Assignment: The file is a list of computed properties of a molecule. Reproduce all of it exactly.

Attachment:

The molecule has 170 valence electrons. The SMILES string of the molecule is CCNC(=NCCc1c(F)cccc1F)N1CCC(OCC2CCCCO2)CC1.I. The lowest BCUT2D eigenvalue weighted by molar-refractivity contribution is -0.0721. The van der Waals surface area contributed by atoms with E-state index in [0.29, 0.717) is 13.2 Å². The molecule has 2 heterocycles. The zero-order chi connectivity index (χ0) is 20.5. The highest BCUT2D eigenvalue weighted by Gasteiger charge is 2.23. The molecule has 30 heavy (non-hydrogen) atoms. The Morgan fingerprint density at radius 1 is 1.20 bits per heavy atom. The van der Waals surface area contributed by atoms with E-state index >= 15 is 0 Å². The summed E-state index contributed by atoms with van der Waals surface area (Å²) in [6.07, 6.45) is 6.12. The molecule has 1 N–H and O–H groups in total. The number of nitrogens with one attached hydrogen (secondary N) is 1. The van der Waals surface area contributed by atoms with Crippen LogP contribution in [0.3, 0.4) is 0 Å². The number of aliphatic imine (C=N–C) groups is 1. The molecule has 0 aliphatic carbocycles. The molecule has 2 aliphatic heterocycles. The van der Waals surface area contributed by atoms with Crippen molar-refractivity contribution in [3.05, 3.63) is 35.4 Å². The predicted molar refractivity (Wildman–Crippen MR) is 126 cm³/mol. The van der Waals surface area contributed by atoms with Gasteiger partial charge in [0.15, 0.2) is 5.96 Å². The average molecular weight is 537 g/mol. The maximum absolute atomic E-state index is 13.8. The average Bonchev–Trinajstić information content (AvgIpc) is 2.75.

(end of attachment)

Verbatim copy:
The molecule has 170 valence electrons. The SMILES string of the molecule is CCNC(=NCCc1c(F)cccc1F)N1CCC(OCC2CCCCO2)CC1.I. The lowest BCUT2D eigenvalue weighted by molar-refractivity contribution is -0.0721. The van der Waals surface area contributed by atoms with E-state index in [0.29, 0.717) is 13.2 Å². The molecule has 2 heterocycles. The zero-order chi connectivity index (χ0) is 20.5. The highest BCUT2D eigenvalue weighted by Gasteiger charge is 2.23. The molecule has 30 heavy (non-hydrogen) atoms. The Morgan fingerprint density at radius 1 is 1.20 bits per heavy atom. The van der Waals surface area contributed by atoms with E-state index >= 15 is 0 Å². The summed E-state index contributed by atoms with van der Waals surface area (Å²) in [6.07, 6.45) is 6.12. The molecule has 1 N–H and O–H groups in total. The number of nitrogens with one attached hydrogen (secondary N) is 1. The van der Waals surface area contributed by atoms with Crippen LogP contribution in [0.3, 0.4) is 0 Å². The number of aliphatic imine (C=N–C) groups is 1. The molecule has 0 aliphatic carbocycles. The molecule has 2 aliphatic heterocycles. The van der Waals surface area contributed by atoms with Crippen molar-refractivity contribution in [3.05, 3.63) is 35.4 Å². The predicted molar refractivity (Wildman–Crippen MR) is 126 cm³/mol. The van der Waals surface area contributed by atoms with Gasteiger partial charge in [0.15, 0.2) is 5.96 Å². The average molecular weight is 537 g/mol. The maximum absolute atomic E-state index is 13.8. The average Bonchev–Trinajstić information content (AvgIpc) is 2.75.